Newspaper Page Text
THURSDAY, July 9,19031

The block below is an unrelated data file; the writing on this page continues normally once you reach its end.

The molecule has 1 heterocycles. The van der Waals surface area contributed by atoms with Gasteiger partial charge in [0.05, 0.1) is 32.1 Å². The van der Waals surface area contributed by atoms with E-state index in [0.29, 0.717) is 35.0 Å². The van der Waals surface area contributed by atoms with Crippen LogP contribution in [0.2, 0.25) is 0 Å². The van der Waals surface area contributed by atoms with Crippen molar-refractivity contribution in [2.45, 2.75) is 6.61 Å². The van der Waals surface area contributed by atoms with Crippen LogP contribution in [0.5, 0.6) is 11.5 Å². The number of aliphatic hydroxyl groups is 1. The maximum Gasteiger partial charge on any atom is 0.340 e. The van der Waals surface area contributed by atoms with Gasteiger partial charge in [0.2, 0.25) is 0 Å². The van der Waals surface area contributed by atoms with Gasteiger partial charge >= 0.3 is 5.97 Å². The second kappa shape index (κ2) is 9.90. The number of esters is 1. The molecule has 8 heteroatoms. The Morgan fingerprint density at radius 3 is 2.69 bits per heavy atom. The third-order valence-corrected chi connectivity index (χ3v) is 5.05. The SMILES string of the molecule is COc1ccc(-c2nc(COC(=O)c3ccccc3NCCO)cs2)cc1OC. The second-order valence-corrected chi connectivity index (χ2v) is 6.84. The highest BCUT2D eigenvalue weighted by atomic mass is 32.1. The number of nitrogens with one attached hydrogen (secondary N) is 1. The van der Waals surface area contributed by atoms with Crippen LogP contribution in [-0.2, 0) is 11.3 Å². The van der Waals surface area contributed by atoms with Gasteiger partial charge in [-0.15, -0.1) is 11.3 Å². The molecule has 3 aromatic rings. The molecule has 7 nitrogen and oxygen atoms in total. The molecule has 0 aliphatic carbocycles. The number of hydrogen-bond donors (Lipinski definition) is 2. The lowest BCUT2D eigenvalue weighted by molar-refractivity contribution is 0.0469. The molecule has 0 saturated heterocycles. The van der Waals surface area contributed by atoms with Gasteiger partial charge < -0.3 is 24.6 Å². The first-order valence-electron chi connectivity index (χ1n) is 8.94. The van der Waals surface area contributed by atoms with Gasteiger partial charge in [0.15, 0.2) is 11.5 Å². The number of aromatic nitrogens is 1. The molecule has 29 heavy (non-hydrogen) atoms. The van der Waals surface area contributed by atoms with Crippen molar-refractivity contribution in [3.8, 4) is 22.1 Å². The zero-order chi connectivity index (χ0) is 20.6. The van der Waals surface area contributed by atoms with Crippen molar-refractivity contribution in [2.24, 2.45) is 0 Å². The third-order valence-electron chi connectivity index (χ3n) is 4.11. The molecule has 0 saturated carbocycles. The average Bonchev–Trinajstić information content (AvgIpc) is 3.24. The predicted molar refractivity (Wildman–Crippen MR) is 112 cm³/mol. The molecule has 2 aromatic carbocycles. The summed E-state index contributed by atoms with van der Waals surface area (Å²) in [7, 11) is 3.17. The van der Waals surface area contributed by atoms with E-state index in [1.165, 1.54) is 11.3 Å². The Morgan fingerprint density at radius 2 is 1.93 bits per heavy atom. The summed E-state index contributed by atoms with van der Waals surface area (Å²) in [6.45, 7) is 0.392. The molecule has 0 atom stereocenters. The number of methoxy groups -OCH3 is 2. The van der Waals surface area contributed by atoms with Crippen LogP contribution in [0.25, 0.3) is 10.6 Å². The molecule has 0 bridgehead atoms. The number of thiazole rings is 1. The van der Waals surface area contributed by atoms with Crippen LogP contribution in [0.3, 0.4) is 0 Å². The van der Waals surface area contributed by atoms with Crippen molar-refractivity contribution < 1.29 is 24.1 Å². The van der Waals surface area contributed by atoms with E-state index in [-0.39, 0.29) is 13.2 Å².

1 iiSS 1 mt,y .V If ADOPT NEW SYSTEM VORRELL PLANT MAY REVOLU TIONIZE METHOD OF RE FINING LARD.'- WIT ___ I .SANITATION TANKS INSTALLED -Experiments Being Tried N'oft' a"?M System-May Be Adopted —'Picnic Will Probably Go to Burlington— Lovilia Turned Down. An experiment is being tried at the plant ol John Morrell & Co., In East Ottumwa, which, i£ successful, will revolutionize the method of refining lard and tallow an^, the treatment of •fertilizer by this firm. A set of the Powter sanitation tank have been placed in operation at'the,plant and If these work satisfactorily they will be installed in a sufficient number- to flo the work and the entire system of reducing the entrails of the nogs will •be changed. J. H. Caylord of Dayton, 0., is in the city and had charge-of the Installation of the tanks in the plant. It is stated that with this system the offensive smeil arising from the ren dering of the meats and the fertilizer .Will be entirely eliminated. How They Work. The system is composed of one tank ,15 by 5 feet in dimensions, placed in a horizontal position, and connected with two perpendicular tanks measur ing 16 by 6 feet placed directly above It. The perpendicular tanks arei heat ed and the meats to be rendered are placed in them. The lard and tallow being the cleaner rise to the top and ^e forced by compressed air through ipipas. la. the .lard -refinery, The fertil lzer goes to the tank below and is 'there dried ~and placed in readiness for the market The system' has been itrled, it is stated, in a number of large packing plants and has been found to work successfully. The sys tem has been given a partial trial here and has been found to give satisfac tion thus far. It is thought-very prob able that the Powter sanitation tanks will supersede the old method of work In the tank room of the plant and that a sufficient number of them to do the work will soon be placed in opera tion. To Disappoint Mvilia^ The picnic committee' of the (Pack ing House Mutual Aid association re turned from Lovilia with the decision that this year's outing' shall not be beld at that place. The accommoda tions were not those that are .neces 'Bary for the big event and the many Ottumwans will not go t,o the .Mon 'roe county town to spend this most enjoyable day. The^committee is still active, however, and is now negotlat- .lng with the citizens of Burlington with a view of holding the picnic in that city in Crapo park, should a rea sonable rate- be secured for transport ing the immense crowds that would surely attend this gala event. The accommodations at Burlington are ex cellent and there Is no doubt but that the picnic would be an unparalleled Success should It go to that place. A Decrease In Hogs Packed. This week's packing does not show «a increase like that shown last week, rce number of hogs killed was 12,200, which snows a. decrease of 3,350. This killing, however. Is considered good .and the average for the year will show about this amount-. The price for v, choice hogs has slightly decreased this week, and the stockmen, no doubt, prefer holding on to their product un til tl^ere is an increase in the price. 4 Notes. T. B. Kldd, 1452 East Main street, has accepted a position In the lard refin ery. J. M. Philpott of Cresfon Vas a busi ness caller at the main office yester day. H. Piatt is the newest addition to the •Morrell market force, beginning- work last Monday. Ralph Hartson is the latest addition to the main office fdrce, beginning .. work last Monday. Wm. Plerson of the mail desk' is in tlie main office, has been transferred to the lard refinery. Charley Muldoon of the packing room force, returned to his work Tiies day after a short illnessi Anthony Caughlin and Peter San teen of the killing department, are oil duty •uttering from blood-poison,- I Mr. and Mrs. Bert Moffit, 230 Walnut avenue will spend the Fourth with Mrs. Moffit's relatives in Hlteman. Mfs. F. J. Bullock, 1609 East Main MuHair Handsome Furniture That costs little money, but which we will guarantee We are establishing our selves in the eyes of the public, and making a reputation for quality and prices. ... IN THIS OUR SUCCESS IS APPARENT... lower prices are consistent with quality. The more people appreciate What we.are doing to give them good value in Furniture, Carpets, Curtains, Rugs Shades And Draperies. Just a minute of your time is all we ask to show you through. MARTIN FURNITURE AND CARPET CO. I street, who has been very ill for the past few days is now greatly-improv ed. '•••feC- George A. Nason who 18v eiriployed in the Morrell market is able to resume his duties after a short illness. Edward Wright who sustained an injury to the left hand in the local room, is able to be at work again. E. S. Watts, manager of the Cleve land Supply Co., at Pekay, was a busi ness visitor at the plant Tuesday. Walter Sweet, of the Are department has resigned and will be succeeded' by Wm. Matheney -of the lard refinery. Richard Dowdpp.. who is employed in the packing room has been off du ty for the past three days on the sick list. Charles Warren.. 7 assistant stock bookkeeper, has been off duty since last Tuesday, troubled with rheuma tism. T. D. Foster, president of the John Morrell & Co., will speak tomorrow aft ernoon at 4 o'clock in the Y. M. C. A auditorium. William Clifford, Postal-Telegraph operator at the plant, leaves for Kan sas City, Mo., tonight, where he has accepted a position. Michale Mullin, foreman of the beef killing department, leaves Cor Chicago tonight, where he will spend the Fourth with his. family. C. Sheehy, of the killing department who has been ill for some time with pleurisy, returned to work last Wed nesday. Homer Caughlan of Chariton, travel- Mr. and Mrs. Robert McDougall, 1419 East Main street, has returned home. Mr. and Mrs. A. W. Lewis, 340 East Peter Pohlson of the tierce gang, who was severely injured recently, by having a pike-ppint run in his feet, was down to the plant Wednesday, feeling very much improved. Mr, and Mrs. Levi Moody of Grin nell are guests at the home of Mr. and Mrs. H. O. Bowan, 206 West Maple avenue. Mr. Moody is en route to Co lumbia, Mo., where he contemplates taking up the study of medicine. Mabel street, left yesterday'for Mus- .®tt05p?y ff^nst catlne, where they will spend the Fourth with their daughter,Mrs. Linnie DuBois. Wm. Wind, 237 Pennsylvania avenue formerly storekeeper for Supt. Bui- lock, who has been off duty for the past two yeafle suffering from heart disease has recovered to such an extent tha.t it will enable him to resume work. Mr. Wind has taken charge of the central telephone exchange in the main offices. Capt. J. B. Payton government in spector at the plant, has been trans ferred to Omaha, Neb., and leaves for that place this evening: Mr. Payton has been stationed at Ottumwa tor the past two years and his many friends in this city regret that he must leave them, although they are pleased to know of his promotion. His success or will be Charles Hunt, of Swan. The following were visitors at the plant last week: Dr. Harry Watson, Mr. and Mrs. Chas. Hawcock, Miss Al ma Glew, Rev. C. E. Wolf, John Van Gant, Mrs. H. Thrisell, Mrs. D. Bash, Charles O'Malley, H. S. Russell, Mrs. C. W. Harris, E. Claypool and L. Beck, all of this city and E. F. Farnbam of Beaver Dam, Wis., M. Peaden of Mon mouth, 111., H. L. Downing of Albia, C. McKinney of Agency, Mrs. Hattie Or nie of Hopkins, Mo., J. K. McCool of Hamilton, Earl Craig of Lancaster, Mo., Wm. Turner of Lancaster, Mo., Mrs. Emfma Andrews, of Chariton, L. D. Gerdwin of Topeka, Kans., J. M. Airy of Seymour. Clyde Melvin of Lan caster, Mo., Frank Harbkee of Temple Texas, James Harper of Cedar Rapids, J.E.Kennedy, of Vicksburg.Miss, Mrs. D. P. Kenyon and son of Albany Mo., David Boyer of Des Moines. CROSS CONTINENT IN AUTO. San Francisco Men Bear Message to New York San Francisco, Cal., July 7.—E. I. Hammond and L. L. Whitman, botfi Of Pasadena, began yesterday from in front Of the city "hall "'an automobile trip acrogp the continent. They bear a message from Mayor Schmidt' to Mayor Low of New. York and' expect to deliver it in about 60 days. .V Ayers Hair Vigor makes the hair grow because it is a hair-food. It Feeds the hair and the hair grows, that's all there is to it. It stops falling of the hair, too, and restores color to gray hair. 'H 'aw first-class If BOARD CUTS CLAIM COUNTY OFFICIALS OBJECT TO PAYING TOWNSHIP ASSES8-. OR'S CLAIM. Supervisors In Session at Court House Cut Bills of Eight Township As sessors and Meet With Objections— Attorney Secured to Fight Case. lng salesman for John Morrell & Co., assessment were filed it was noticed was a business visitor at the plant late Saturday afternoon. Misses Margaret and Mabel Apple gate, of Sioux City, are guests at the home of Mr. and Mrs. Michael Garland who reside on Hayne street. losing his bank book and time" ticket late last Saturday afternoon. Miss Hattie Kittermanjjf Dahlotiega V—i 'J Frohi Tuesday's Dally. Because the board of supervisors cut down their claims for services ren dered in compiling the assessment for 1903 four township assessors yester day secured the services of Attorney J. A. Lowenberg and entered a unani mous protest against the board's ac tion. The men who complained were G. W. Davis from Adams township I, O. Cremer, of Agency township W. H. Vass, from Washington township, and R. C. Dimmitt from Highland township. Four other township asses sors also had their claims cut but as yet they have entered no objection. The board heard the argument of the attorney and late last evening decid ed to refer the matter to the county attorney and to abide by his decis ion. __ practically the same work that led W. Ellis, who is employed in thdjthe board to decide upon rejecting the' sausage room, had: the misfortune 'Of claims. Divergence In Claims. -j When the bills of the townsSip" 'as sessors for work on compiling the 1903 that there was a wide divergence in the prices. Some of the assessors re turned a bill for $75 or thereabouts for their services while others set the mark at figures near $150. It was the difference in the prices demanded for In Regular 'Session. MISS Hattie Kitterman jai Dahionega uiar mommy session yesteruay morn who has been a guest at the home of lug and Started upon the usual work The board of supervisors met in reg ular monthly session yesterday morn- of examining the claims which have collected since the last meeting. But little has been done aside from hearing cutting the claim of the township as sessors. County Attorney Seneca Cor nell has taken the matter under ad visement and has not as yet given his decision. BOARD CUTS CLAIM. County Officials Object to Paying the Township Ascessqr's Claim. Albia, July 8..—'(Special) Robert Roo, the Hocking man who was as saulted' on aSttirday wight by William Cobley and William H. Fuller, two oth er men from Hocking with whom it Is understood lie had been drinking in sf'°°n fight occurred, died last niglit without having, gained consciousness. His skull was fractured and he was other wise wounded by tho two men, from the time he was found soon after they had beaten him into ihssnsibility his life was despaired of. Howover, the physicians worked nobly to save his life but their efforts were in vain and he died last night. Assailant in Jail. Fuller, one pf the men who is ac cused of haviiig caused' Roe's death, is in the jail in tills city, having been arrested immediately after the light occurred, but Cobley is still at large and the officers are leaving no stone unturned to bring about justice. Ful-' ler's preliminary hearing will be held in this city on Wednesda BRAVE ENGINEER KILLED John E. McGowen, Who Once Saved Many Lives, Victim of Accident. St. Paul, July 6.—John E. McGowan,' one of the oldest and most famous en gineers on the Duluth divison of the Northern Pacific, was killed today through the overturning of his engine,' which jumped the track at Dellwood. His fireman was only slightly hu^rt. McGowan gained great renown during the Hinckley forest fire. He was fire man on the train that engineer James Root pulled the blazing forest, thus saving over 100 lives. While Root stood at the lever McGowan stood on the tender, constantly dashing water over the burning locomotive and its engineer. The road handsomely re warded him for, his bravery on this oc casion. 1 jr.o. iyer Co., Lowell, SUii. DYING MAN WRITES LOG Sailor Left Stranded on An Alaskan Vessel Found Tbo Late San Francisco, July 4.—The fate of William Ojle, left-behind^ as watch man on the wreck of the schooner Courtney Ford, which ran ashore on Izenbeck Island, Alaska, September 30, 1902, IB -told with dramatic realism in the log kept by the unfortunate man, which has just been received here. It was found beside the dead body by revenue cutter ofllcerB, and covers a period of four months, from October 4, 1902, to the following Feb ruary, when in pencil, faintly traced opposite the entries of February 3 and 4 are words, "Death at last four months alone." THE OTfltkWA COUEIBR. OUTLOOK IS BRIGHT v? FISCAL YEAR OPENS UNDER AUS PICIOUS CONDITIONS. BPS WE1THER CONDITIONS IMPROVED Trade Outlook Is Exceedingly Good— Crop Indications Are Fdr Better in Yield Than Was Expected Earlier in the Season. New York, July 4.—R. G. Du & Co.'s weekly review of trade says: "A new fiscal year has commenced under more favorable auspices than appeared possible a short time ago, the improvement being due in no small measure to the greater conservatism that was an outgrowth of unsettled conditions. Seasonable weather has also contributed to the better distribu tion of merchandise, besides encourag ing bouyant sentiments lfl the agricul tural districts. Railway earnings and output of pig iron were larger, while insolvencies were fewer. Earnings of railways thus far, reported for June surpass last year's by 10 per cent, and those of 1901 by 19.4 per cent. In Iron and Steel Lines. "More inquiries for pig iron have &t> peared, and, although actual oontracts are for comparatively small quantities, the tone is distinctly better. Bessemer iron is not offered for the third quarter by the association, and orders accepted for early delivery are taken by middle men who have stocks on hand. The situation has been complicated during the last week by the strike'of coal min ers in Alabama, which threatens to re strict the output of southern iron. In so far as quotations are concerned, this is a strengthening factor, and is also calculated to bring considerable busi ness that is beiiig held back in expec tation of better terms. "Steel rails are still the best feature In the markets for finished products. Fully 500,000 tons are now booked for next year's delivery, and many orders for 1903 will be carried over. Struc tural material moves freely, consider ing the labor situation in the builditig trades, while there is notable activity in bars, and especially for agricultural implements and-machinery works. As to the Leather Trade. "Footwear manufacturers in New Egland have received liberal supple mentary orders for fall shoes from eastern jobbers in addition to a fair supply of contracts' already on hand. A quiet season in the leather market has produced small concessions in the prices of hemlock sole a.nd oak belt ing butts, while harness leather is now the most active feature. Both domestic and foreign hides average a small fraction lower for" the week, with a large transaction in goods damaged by floods the chiof-ifieature. Slight ad vances-are recot*deBiift some divisions .of the cotton goods market, but the changes are pracii^ly, nbrmal." As Seen byi»Bradstreet's. Bradstreet's 'Says?®' "Warm, forcing ..weather has. been .the keynote of the situation, this week, inducing favorable-conditions for the winter wheat hardest, enlargements in retail trade in summer goods, gen erally heretofore backward, And, what is most important of all, bringing about a much more cheertul feeling as to the future outlook for business gen erally. "Additional reports as to six months' trade are quite favorable, despite ear lier unfavorable conditions. June bank clearings, though aided by stock, grain, an,ii cotton speculation, largo seml-ati- nual disbursements, and the pulling this city. through of large dealings, have not been.wliolly dependent tiiereou for the marked expansion shown over last year. "Failure returns, are also favorable each other, swelled liabilities 5 per cent above those of last year. Gen erally speaking, the Second half of the year opens auspiciously. 'A slight decrease in sugar, design ed to encourage backward ucmand, is noted. Yellow pine and white pine lumber Is weaker at the west, but un changed at the east, while hardwoods are generally firmljf'held. Better Fealfng'ln Iron. Aside from the continuance of the slightly better feeling noted in Iron and steel circles last week, develop ments are few. New. buying is still small, though better than for some weeks past. Better crop reports and the placing of large rail orders, in all 5,000,000 tons for next year are a source of confidence. Foreign iron and steel are apparently out of the market to stay. Hard ware.la in better demand though not as good as a year ago, but manufacturers are reported to have agreed to maintain prices at last year's rates. Copper is weak, with rumored sales at quarter cent reduc tion. and tin Is lower on liquidation. "Shoe shipments last week were among the. heaviest in years. •''Business failures In the United States for the week ending July 2 num ber 162,- against-171- lest week, 138 In the like week of 1902, 145 in 1901, 146 in 1900 and 188 in 1899. Exports of Grain. "Wheat, including flour, exports for the 'week ending on July 2 aggregate 2.96C.682 bushels, against 3,518,152 last week, 3,211,215 this' wfeek last year and 3,787,639 in 1901, Wheat exports for The Bitters Is the best known remedy for sto mach ills. Hav ing been before the public for BO years it has been thoroughly tested. We urge you'to try it for Bear Stomaoh. Indigestion, DjspepBia, Liver a,nd Kidney Ail ments or Malaria Fever and A ue It always cares. STOMACH^A Fitters H: :xx: the cereal year ending on June 30 ag gregate 224,084,801 bushels, against 251,879,565 last season and 218,965, 363 in 1900. Corn exports aggregate 1,420,172 bushels, against 2,285,724 last week, 127,969 a year ago,- and 2,240, 933 in 1901. For the cereal year ex ports are 66,800,864 bushels, against 25,450,882 last season, and 177,325,343 ill 1901." FOURTH OF JULY IN PARIS. Americans and Frenchmen at Notable Dinner* Paris, July 6.—The local celebration of the Fourth of July culminated last night in a dinner given by the Ameri can Chamber of Commerce at the Ho tel orsay. Five hundred leading American residents and representa tives of the French official and diplo matic world were present. Secretary Henry Vignaud represented the Amer ican embassy. Henry Cachard, presi dent of the chamber, In his speech ex pressed the hope that the St. Louis exposition woul dtighten the bond be tween the two countries. M. Trouillot made special reference in his speech to the expansion of com mercial relations. He said the gov ernment was doing its utmost to In duoe Frenchmen to exhibit at St. Louis. M. Siegfried dwelt on the ben efits of reciprocity. Bourke Cockran, of New York, who made the hit Of the evening, enlarged on the blessings which the spirit of the declaration of independence had conferred on the world generally and also on the immense importance of the purchase of Louisiana. CHURCHES TO MERGE. Congregational, Methodist Protestant and United Brethren to Unite. Fvcr.n Saturday's Daily. Rev. S. J. Geddes, of this city, re turned last night from Pittsburg, Pa., where he attended a committee meet ing of the Congregational, Methodist Protestant and United Brethren church es called for the purpose of dlsccssing the advisability of merging the throe churches. Rev. Geddes reports that it was practically decided to merge but that the plans will not be complet ed until another ineetlng to be held at Pittsburg in October. Rev. Geddes is president of the Iowa conference of the Methodist Protestant Church and it was largely due to his efforts that the recent merger was effected be tween the Methodist Protestant and Second Congregational churches in Will Devise Plans. Rev. Geddes stated thia morning that at the meeting in October the commit tee from the three churches would de- sr in that six months' embarrassments: factory to the three churche3 aud that were the smallest In number reported until that time but little would be done in twenty .years, though a compara- In the matter. It Was practically decid lively few large suspensions, widely ed at a previous meeting to merge the separated and generally unrelated to Methodist Protestant and Congrega tional churches, but the United Breth ren were not figured in on the deal.i They desired admittance, however, nnd as a result the Pittsburg meeting was held and their admittance was practic ally granted. Situation in Ottumwa. Several weeks ago It was decided at a joint meeting of the ministers and members'of the Methodist Protestant and Second Congregational churches in this city to unite and as a result the churches! merged, usu the church the pastor of the Second Congregation al church was retained -in charge of the merged church. Bev. Geddes de sired this change as his duties as pres ident of the Iowa conference of his church required his presence In the field. It will probably be two or three years before the three churches will have perfected the merger. TO VOTE ON URBAN ROAD. Mt. Pleasant Will Hold Special Elec tion to Decide Electric Franchise. Mt. Pleasant, July 7.—In accordance with the recent action of the city coun cil in passing the electric road fran chise ordinance Mayor Hourihan has called a special election to be held in all the wards of the city to vote on the question of granting the franchise for the thrid day of August. The fran chise as passed by the council gives Henry Traut, J. M. Green and J. O. Ball the right to build and operate an electric road within the limits of the city. There Is more Catarrh In this section of the country than all other diseases put to gitUer. and until the last few years, was supposed to be incurable. For a great many years doctors pronounced It a local disease, and prescribed local remedies, ,nml by con stantly falling to cure with local treat raeut, pronounced it lueurflble. Selene*, has proven catarrh to be a constitutional disease, and therefore requires constitu tional treatment. Hall's Catarrh Cure, manufactured by F. J. Chene* & Co., Tole do, Ohio, is the only constitutional cure on the market. It Is taken InternaUv in doses from 10 drops to a teaspponful. It acts directly on the blood and mucous sur faces of the system. They offer "One hun dred dollars for any case It fnlle to cure. Sehd for cliculars and testimonials. Address V, 2, CHENEY & CO., Toledo, O. Sold by Druggists, 75c. Hall's Family PUls are the best. SPECIAL PRICES IN E E E A E N INO OUR BIG SEMI-ANNUAL INVENTORY SALE Clothing Co.j Old 'Phone 81. EAST END SUPPLY COMPANY VEGETABLES Fresh Tomatoes, Cucumbers, Radishes, Onions, Beets, Tur nips, Peas, Beans, Wax and Green, New Potatoes, Old Pota toes, Cabbage, Lettuce. We are headquarters for Fruits and Vegetables, largest and choicest assortment in the Mast End. 18 Pounds ufanulated Sugar, Try the Famous Elkota Flour Every Sack Warranted EXPORTS FROM TH£ UNITED STATES TO BRITISH NORTH AMERICA. Pkg This Year's Business in That Line Ex ceeds A Past .Years—Twelve Mil lions in Eleven Months Just Passdd .-—Imports Have Grown. Washihgton, July G.—Exports from the United States to Canada in the fiscal year just ended show a larger total than in any preceding year, fclev cli uionins' figures just completed by the bureau of statistics of the depart ment of commerce Ehow that the in crease in exports to "British North Aiuciicc. has been 12 million dollars in the 11 months of 1903 compared with the corresponding months of the preceding year, and indicate that the increase for the fiscal year will be something more than 12 million dol lars. This is a larger increase than in any year in the history of our com merce with C.inaia, except 1898 when Kt'»7T£ Wisrass the tern "tirit'Bta North America" the bureau of statistics group* Quebec, Ontario. Manitoba, and the northwest ter:i ory Nova Scotia, New Bruns wick, and Prince Edward Island Newfoundland and Labrador and British Columbia. By far the most important of these groups, commercial ly, is Quebec, Ontario, etc., the exports from the United States to which form 8 per cent of the total exports to Brit ish North America and it is in the exports to those provinces that the chief growth lias occurred. During the 11 months ending with May the total value of exports to Quebec, On tario, etc., was 98 million dollars. cnurcnes. mergea, usu.g iue against S7 millions in the correspond- Vn"ed States are a little more than structure tormerly occupied by the Coi-,. m0lUhs 0. the ciure tunn "y V.'vV^ months of the preceding year tot a mer- church while Rev. P, D. Davies, N(w, Scot!a_ etPv t£e toU1 millions, against five and a half mil lions in the 11 months of 1902 to British Columbia, five and half mil lions. compared with seven millions in the corresponding months of the pre ceding year and to Newfoundland and Labrador, two and a half millions, against a little less than two millions in the same months of 1902. The total exports to Brtish North1 America from the Uited States .for the fiscal year seem likely to be abount 125 millions against 112 millions in 1902 107 millions in 1901 and 97 millions in 1900 Germany Greater. Not only has the growth In exports from the United States to Canada been greater in the year just ended than in any preceding year, with a single ex ception, but that growth has been greater than to any other country ex cept Germany. To Germany the in crease in the 11 months of 1903 for which figures are now available was 21 millions to Mexico the increase was 2 millions, to Argentina, 1% millions to all of South America 2 V4 millions and to all of Africa 4 millions. Thus the actual cxportations to Canada in the fiscal year just ended will be great er than to any other country except Germany. The Imports. vui. A —*w Vigor East End Supply Company* Cor. Main and Iowa Avenue. la ntuiABLe uven.KiB nrecedin* vear: to ?0""16 was seven ®tates from that section, -f Meantime the imports into the Unit ed States from Canada have grown but not with equal rapidity. The total im ports for the year just ended will amount to about 17 million dollars, the total imports from British North America for 1893 .having been about 38 million dollars while the growth in our exports to British North America during that same period will be about 77 millions. Thus the total exports Xi': 'V- 11 I I I •5'S New 'Phone 181 FRUITS Peaches Apricots, Plums, Ba nanas, Pineapples, Oranges, Lemons, Cherries, Raspberries, (Red and Black), Gooseberries, and Currants. $1.00 10c iv ••sM'-aasM.."-'! CALTM m. Sj& oi&iAetqpr rxc fHAsrr eitoAMe. IMPROPER TBEATMEHT for liver and kidney troubles 1b worse than n6 treatment at all. You ain't afford to let dootors experiment on rod or to take worthless nostrums that will only aggravate th6 disease—four lite depends on it. Start right and start rltfht notr bv buying a bottle of Dr. J. McLean's Liter and Kid ney lltliB. it will cure you— it will build you up end make you strong, well aud heclthy .again, Sona for our booklet Sound Sense"—It tells you about these diseases and how to discover them in yoursslf. A bottle Jit Your Druggist's It he doesn't keep it, send tis $1.00 and his sitae, ana we will sxpress yen a bottle, ehbrees prepaid. TBPWL J.H.McU4N MEDICINE CO. St, Losis, Mo. iEHsHES Ottumwa. W. L. Sargent, H. A. Graham, F. P. Hofmann, W. D. Elliott. Eldon. Moore Bros., J. A. Bundy* Eddyvllle. 2 S Moravia. Iowa. F. C. Smith & Co. to British North America from the ouble thne imports into the United and the growth in exports between 1893 and 1903 has been twice as great as the growth .in imports. The most important articles whlcji form that exportation of 125 millions to British North America are: stating them in the relative order of value: manufactures of iron and steel, coal, breadstuffs, raw cotton, manufacture* or cotton, agricultural implement, chemicals, lumber and manufactured of wood. The following table shows the total exports from the United-States fo and total imports into the United State? from Briish Norh America In eacb year from 1893 to 1903, the figures for the month of June 1903, being estimat ed: %pf*t Exports from Imports into United States United States Fiscal to British From British year. N. America. N. America 1898 .$ 48,628,.108 181)4 58,313,223 lS!l5a... 53,981,703 lS'jg 01,008,040 18117 08,028,723 1898 ..... 84,889,810 181)9 80.!7O,458 1000 07,337.404 1801 107,746,510 1003 111,708,275 1908 n25,000,0CiD ...•Figures for June estimated. $88,188,343 81,326,731 37,008,108 41,212.000 40,722,70* 32,242,601 31.004,130 39,931,836 42,002,478 48,787,678 •55,000,000. DEATH OF A CHILD. Infant Child of Mr. and Mrs. .Bailey Died Yesterday Afternoon. From Tuesday's Daily. The infant child of Mr. and Ifrs. N. Bailey, who reside eight miles west of the city, died yet^o-day after-' noon. The interment which was pri vate took place at the Zlon cemetery this moralng at 1 o'clock.